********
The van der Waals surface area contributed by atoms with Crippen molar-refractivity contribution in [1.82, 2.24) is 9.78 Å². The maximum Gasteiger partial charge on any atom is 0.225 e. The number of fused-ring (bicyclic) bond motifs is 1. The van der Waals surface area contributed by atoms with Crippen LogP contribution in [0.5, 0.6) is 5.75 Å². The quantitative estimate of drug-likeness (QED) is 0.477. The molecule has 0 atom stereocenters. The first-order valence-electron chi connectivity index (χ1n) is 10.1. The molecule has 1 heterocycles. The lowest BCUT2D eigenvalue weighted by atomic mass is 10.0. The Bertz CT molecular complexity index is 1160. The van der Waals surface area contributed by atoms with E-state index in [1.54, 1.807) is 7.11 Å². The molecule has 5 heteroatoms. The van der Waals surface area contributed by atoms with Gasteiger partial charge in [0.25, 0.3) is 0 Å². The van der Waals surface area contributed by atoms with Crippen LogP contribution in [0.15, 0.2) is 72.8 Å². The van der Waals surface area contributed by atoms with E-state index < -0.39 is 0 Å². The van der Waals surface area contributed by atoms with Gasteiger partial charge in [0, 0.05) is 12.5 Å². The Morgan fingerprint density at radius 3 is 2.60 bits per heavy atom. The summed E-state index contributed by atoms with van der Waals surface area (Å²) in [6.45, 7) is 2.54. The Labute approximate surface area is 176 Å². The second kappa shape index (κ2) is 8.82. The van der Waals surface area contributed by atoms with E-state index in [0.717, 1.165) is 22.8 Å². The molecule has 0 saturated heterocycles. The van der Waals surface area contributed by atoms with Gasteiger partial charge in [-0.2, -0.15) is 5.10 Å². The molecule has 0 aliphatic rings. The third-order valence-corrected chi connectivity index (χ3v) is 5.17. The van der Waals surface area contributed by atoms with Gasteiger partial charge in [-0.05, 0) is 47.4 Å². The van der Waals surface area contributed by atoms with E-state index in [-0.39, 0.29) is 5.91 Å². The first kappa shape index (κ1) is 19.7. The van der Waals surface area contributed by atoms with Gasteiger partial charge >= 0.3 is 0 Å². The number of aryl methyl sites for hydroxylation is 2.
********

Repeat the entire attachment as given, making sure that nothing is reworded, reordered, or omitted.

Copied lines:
The van der Waals surface area contributed by atoms with Crippen molar-refractivity contribution in [1.82, 2.24) is 9.78 Å². The maximum Gasteiger partial charge on any atom is 0.225 e. The number of fused-ring (bicyclic) bond motifs is 1. The van der Waals surface area contributed by atoms with Crippen LogP contribution in [0.5, 0.6) is 5.75 Å². The quantitative estimate of drug-likeness (QED) is 0.477. The molecule has 0 atom stereocenters. The first-order valence-electron chi connectivity index (χ1n) is 10.1. The molecule has 1 heterocycles. The lowest BCUT2D eigenvalue weighted by atomic mass is 10.0. The Bertz CT molecular complexity index is 1160. The van der Waals surface area contributed by atoms with E-state index in [1.54, 1.807) is 7.11 Å². The molecule has 5 heteroatoms. The van der Waals surface area contributed by atoms with Gasteiger partial charge in [0.25, 0.3) is 0 Å². The van der Waals surface area contributed by atoms with Crippen LogP contribution in [0.15, 0.2) is 72.8 Å². The van der Waals surface area contributed by atoms with E-state index < -0.39 is 0 Å². The van der Waals surface area contributed by atoms with Gasteiger partial charge in [0, 0.05) is 12.5 Å². The Morgan fingerprint density at radius 3 is 2.60 bits per heavy atom. The summed E-state index contributed by atoms with van der Waals surface area (Å²) in [6.45, 7) is 2.54. The Labute approximate surface area is 176 Å². The second kappa shape index (κ2) is 8.82. The van der Waals surface area contributed by atoms with E-state index in [0.717, 1.165) is 22.8 Å². The molecule has 0 saturated heterocycles. The van der Waals surface area contributed by atoms with Gasteiger partial charge in [-0.2, -0.15) is 5.10 Å². The molecule has 0 aliphatic rings. The third-order valence-corrected chi connectivity index (χ3v) is 5.17. The van der Waals surface area contributed by atoms with Gasteiger partial charge in [-0.05, 0) is 47.4 Å². The van der Waals surface area contributed by atoms with E-state index in [-0.39, 0.29) is 5.91 Å². The first kappa shape index (κ1) is 19.7. The van der Waals surface area contributed by atoms with Gasteiger partial charge >= 0.3 is 0 Å². The number of aryl methyl sites for hydroxylation is 2.